How many times have you been claim refund I know that might seem like a strange question but there is a reason for it. I asked how many times you got scammed because, judging by the online advertising around over the last few months, admitting to getting scammed multiple times is the latest Internet marketing trend.
The websites all these “I was scammed” people are talking about are work at home/home business opportunities. These “I was scammed” websites are multiplying and the latest ones claim that between 95% and 99% of work at home opportunities are scams.Work at home/home business opportunity scams do exist
(I have even written articles about them previously) but an estimate of 95-99% being scams sounds too high to be genuine. I decided to check out some of the “don’t get scammed – work at home/home business opportunities are scams” websites. (Please don’t get the idea I’m going to pass myself off as a “researcher” or “investigator”, it was just done out of curiosity.)
There are some good anti-scam websites which give warnings about types of work at home scams, how to spot them and where to get help if you do get scammed. The new style “don’t get scammed” websites are different. They don’t actually offer any help or advice on how to spot and avoid scams. They just issue frightening warnings about the number of work at home/home business opportunity scams, tell us they were scammed numerous times and advise us to join their latest get rich quick program.
Can anyone explain why any sensible person would join a get rich quick program recommended by someone so gullible they have to get totally charred before they realise fire is hot?If he took the latter course, the average time allowed to each get rich quick scheme would be 2 ½ days (not really long enough to give any program a fair trial).
Looking at these “don’t get scammed” websites was a saddening experience. One ant-scammer says: “I have tried just about anything to try to make money and to be honest with you, I didn’t have the brains to get very far”. Then he goes on to urge you to buy into his current get rich quick program. You have to admire the guy for admitting he is short on brains but is that enough to make you want to join his get rich quick scheme? Makes me want to reach for my credit cards – and hide them!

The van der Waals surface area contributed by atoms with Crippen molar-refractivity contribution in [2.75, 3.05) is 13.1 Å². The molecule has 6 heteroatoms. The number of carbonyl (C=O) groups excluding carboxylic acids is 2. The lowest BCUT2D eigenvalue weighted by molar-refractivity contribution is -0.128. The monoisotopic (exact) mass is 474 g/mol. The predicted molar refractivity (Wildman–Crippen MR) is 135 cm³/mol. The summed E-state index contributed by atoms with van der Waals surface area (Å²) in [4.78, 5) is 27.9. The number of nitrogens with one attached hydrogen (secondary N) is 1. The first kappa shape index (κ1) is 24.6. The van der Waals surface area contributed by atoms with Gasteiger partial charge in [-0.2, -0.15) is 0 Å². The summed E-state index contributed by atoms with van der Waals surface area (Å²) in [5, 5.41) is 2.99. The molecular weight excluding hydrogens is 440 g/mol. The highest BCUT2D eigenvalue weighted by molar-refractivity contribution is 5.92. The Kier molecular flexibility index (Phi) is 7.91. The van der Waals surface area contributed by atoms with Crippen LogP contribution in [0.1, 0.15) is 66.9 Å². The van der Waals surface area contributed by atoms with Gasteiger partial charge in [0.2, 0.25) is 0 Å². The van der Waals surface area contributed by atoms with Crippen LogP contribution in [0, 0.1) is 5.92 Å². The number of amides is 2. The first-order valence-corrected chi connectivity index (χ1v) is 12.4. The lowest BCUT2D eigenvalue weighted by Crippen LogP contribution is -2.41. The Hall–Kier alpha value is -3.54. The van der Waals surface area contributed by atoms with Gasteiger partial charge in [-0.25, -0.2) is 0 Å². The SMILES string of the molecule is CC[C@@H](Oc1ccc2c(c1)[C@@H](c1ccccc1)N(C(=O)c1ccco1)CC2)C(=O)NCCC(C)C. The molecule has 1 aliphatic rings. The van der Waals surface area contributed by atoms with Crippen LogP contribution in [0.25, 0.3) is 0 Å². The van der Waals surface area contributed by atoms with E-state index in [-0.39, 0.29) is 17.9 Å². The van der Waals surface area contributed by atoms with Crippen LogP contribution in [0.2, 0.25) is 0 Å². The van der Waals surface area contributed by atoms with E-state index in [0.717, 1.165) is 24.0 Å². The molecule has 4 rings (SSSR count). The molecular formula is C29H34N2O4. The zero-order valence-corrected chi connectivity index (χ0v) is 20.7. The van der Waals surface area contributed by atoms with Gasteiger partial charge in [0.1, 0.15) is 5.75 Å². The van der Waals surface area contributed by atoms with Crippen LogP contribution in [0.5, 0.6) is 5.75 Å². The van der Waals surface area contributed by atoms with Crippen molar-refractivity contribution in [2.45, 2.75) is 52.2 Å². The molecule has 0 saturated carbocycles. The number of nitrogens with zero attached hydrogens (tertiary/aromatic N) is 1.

Another “don’t get scammed” website owner admits he was scammed 37 times in 3 months when he joined 37 get rich quick programs. Then he suggests you join his pick of get rich quick schemes. Three months? Hardly long enough to establish a home business, let alone become successful with it. He doesn’t explain whether he joined all 37 get rich quick scams on day one and tried to run them all (obviously impossible) or if he tested them one at a time.
Yet another “don’t get scammed” researcher says he knows all online paid survey companies are scams because his sister joined one once and hadn’t made a profit after trying for a month. Then he tells you to join his selected money making programs. One person, one company, one month: hardly a scientific test conditions for a research project.
Another “don’t get scammed” website states: “we went out and paid real money for the Internet opportunities that we thought showed promise. Most of the time, we were wrong.” Then it lists recommendations for various work at home/money making programs. “Most of the time we were wrong” – would you trust their judgement and join the programs they recommend? – Me neither!
A genuine victim of a scam is in a position to give a detailed warning about the particular scam. However, these people just say “I was scammed”, they don’t name the scam programs or explain how the scams operate. Their message comes through as “I’m so stupid I was scammed numerous times but still try to make money with get rich quick schemes, you should join my latest one.”